Going for Financial Independence in a High Cost City

This is a guest post from Amanda who has an inspirational financial story to share.  Their single-income family of four currently lives in Vancouver and building wealth through the traditional methods of saving and investing.  Here is their journey towards financial freedom by the age of 50.

When FT asked if I’d like to share our story, I jumped at the opportunity. I hope that in sharing our journey to financial independence, I’ll have more opportunities to connect with and learn from other readers of the MDJ blog.

Who are we?

We’re a regular middle-class Canadian family living in a nearby suburb of Vancouver. We own our house and two cars. We enjoy one long vacation and a few weekend getaways each year. I’ve been at home with our sons since they were born, and we’re on track for financial independence before age 50 (in about 7 years.)

Related: How we save money on vacations.

How did we get here, with no lottery wins, inheritances, or high-paying corporate jobs to thank? Read on to learn about the key factors in our financial successes.

Factor 1: Strong foundations

My husband and I were fortunate to have been raised by frugal, hardworking parents. They immigrated to Canada in the 60s with next to nothing and spent a lifetime working and saving hard to give their children brighter futures. For most of their working careers, our parents were low to middle-income earners. They knew the value of money and how to make a dollar stretch. This is one of the critical factors in our financial success – we had a strong foundation in the example our parents set for us.

Through our childhood years, our parents squirreled away all our Child Tax Benefits, birthday and Christmas money. They wanted us to one day have a nest egg to put towards a big life goal, and that’s exactly what we did. Those nest eggs eventually became about a third of the down payment on our house.

Factor 2: Fear of debt

In his TEDx talk, Preet Banerjee says we need to bring back the fear of debt, particularly consumer debt. Our parents always held this belief and put a healthy fear of debt into us. In fact, they took this to another level and taught us to fear “good” debt (a mortgage) just as much as “bad” debt (credit cards). They showed us how much of our hard-earned money was going towards the interest on our mortgage, and how little (in the early years) goes towards the principal. This was a vivid lesson in how debt can whittle away at your savings.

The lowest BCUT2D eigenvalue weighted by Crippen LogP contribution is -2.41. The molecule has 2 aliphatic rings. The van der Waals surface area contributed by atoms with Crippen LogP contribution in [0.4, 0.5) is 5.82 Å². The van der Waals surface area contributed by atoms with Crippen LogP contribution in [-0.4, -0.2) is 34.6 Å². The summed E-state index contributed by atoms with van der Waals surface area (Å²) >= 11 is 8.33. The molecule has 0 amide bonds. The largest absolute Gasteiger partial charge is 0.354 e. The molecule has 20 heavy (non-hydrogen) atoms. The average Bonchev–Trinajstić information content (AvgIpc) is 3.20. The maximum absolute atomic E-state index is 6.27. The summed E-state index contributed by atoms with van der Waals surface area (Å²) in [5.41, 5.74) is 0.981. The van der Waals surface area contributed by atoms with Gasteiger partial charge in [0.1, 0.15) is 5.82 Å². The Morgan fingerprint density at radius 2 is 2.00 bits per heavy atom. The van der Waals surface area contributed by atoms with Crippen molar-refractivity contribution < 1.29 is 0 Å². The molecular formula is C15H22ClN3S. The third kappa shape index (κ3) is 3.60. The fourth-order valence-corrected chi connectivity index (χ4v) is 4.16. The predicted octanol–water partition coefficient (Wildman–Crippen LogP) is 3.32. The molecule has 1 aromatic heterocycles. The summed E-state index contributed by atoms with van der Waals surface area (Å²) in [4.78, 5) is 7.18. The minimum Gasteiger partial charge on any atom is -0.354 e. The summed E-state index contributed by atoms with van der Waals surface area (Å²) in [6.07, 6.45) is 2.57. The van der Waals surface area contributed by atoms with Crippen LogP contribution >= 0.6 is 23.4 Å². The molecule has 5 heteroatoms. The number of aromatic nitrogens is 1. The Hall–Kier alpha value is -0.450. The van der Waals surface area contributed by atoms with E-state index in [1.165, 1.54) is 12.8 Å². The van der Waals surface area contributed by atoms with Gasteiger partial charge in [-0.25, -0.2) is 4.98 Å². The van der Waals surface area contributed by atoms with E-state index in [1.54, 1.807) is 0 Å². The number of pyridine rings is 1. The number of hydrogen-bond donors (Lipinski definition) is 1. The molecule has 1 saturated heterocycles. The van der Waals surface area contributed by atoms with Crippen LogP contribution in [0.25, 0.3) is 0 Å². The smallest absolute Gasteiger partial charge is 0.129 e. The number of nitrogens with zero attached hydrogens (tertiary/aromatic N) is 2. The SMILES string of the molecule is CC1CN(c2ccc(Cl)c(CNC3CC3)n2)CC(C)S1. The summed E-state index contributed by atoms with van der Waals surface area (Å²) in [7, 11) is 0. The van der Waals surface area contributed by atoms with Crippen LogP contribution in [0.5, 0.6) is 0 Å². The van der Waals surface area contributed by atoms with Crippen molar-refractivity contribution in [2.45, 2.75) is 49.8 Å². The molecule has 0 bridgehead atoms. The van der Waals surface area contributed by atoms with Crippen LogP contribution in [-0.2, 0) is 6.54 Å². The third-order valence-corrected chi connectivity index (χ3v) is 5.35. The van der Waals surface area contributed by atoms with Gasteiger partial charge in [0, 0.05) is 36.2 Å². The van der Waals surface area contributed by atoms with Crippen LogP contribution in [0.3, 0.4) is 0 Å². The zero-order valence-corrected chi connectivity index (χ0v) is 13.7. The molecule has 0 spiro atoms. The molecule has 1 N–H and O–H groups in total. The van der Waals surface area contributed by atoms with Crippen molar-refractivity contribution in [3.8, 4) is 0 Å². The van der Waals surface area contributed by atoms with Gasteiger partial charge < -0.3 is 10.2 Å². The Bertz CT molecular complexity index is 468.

Because of this, we’ve never had any form of debt outside of our mortgage – no credit card balances, car loans, or HELOC. We avoid debt like the plague, and as a result, most of our money has been working for us instead of some big bank.

Factor 3: House hacking

House hacking is a newish term that refers to homeowners who minimize or eliminate their housing costs by renting out portions of their home. While this term didn’t exist when we bought our home, the house hacking concept was definitely well-known. In those days, it was referred to as a basement/ secondary suite or mortgage helper.

Part of our parents’ financial successes was due to “house hacking” in their early years of home ownership. When it came time for us to buy a house, our parents strongly encouraged us to look for a house with a rentable basement suite.

We looked at over 50 properties before we finally found our dream home – and it had a large, bright basement suite. With this suite, we now had a portion of our house ready to work for us. We could either rent it to tenants or host international students – both were choices we were happy with.

Factor 4: A side hustle

We’d initially considered renting our suite to a tenant but decided instead to try hosting international homestay students. We’d heard wonderful things about hosting students from other homeowners and it sounded like a great fit for us.

Hosting students have been a life-changing experience and it has enriched our lives in so many ways (that go far beyond the monetary benefits). We’re very thankful to have had the opportunity to meet and learn from so many students from all over the world.

As a stay-at-home mom, hosting students has been a perfect side hustle. It feels good to contribute to our family income without having to leave my kids to do it. The hours are flexible and the work fits our daily lives (a little more cooking, cleaning, and laundry – no big deal!)

Very few families we know take advantage of this hybrid of house hacking/side hustle, but perhaps some of you will consider it now.

Factor 5: Frugal spending

I started typing a list of things we do to spend frugally, but FT’s already done it! Here’s his list: https://milliondollarjourney.com/25-ways-i-save-money.htm. It’s remarkable how similar our lists are – so no point in repeating it all here.

Factor 6: High savings rate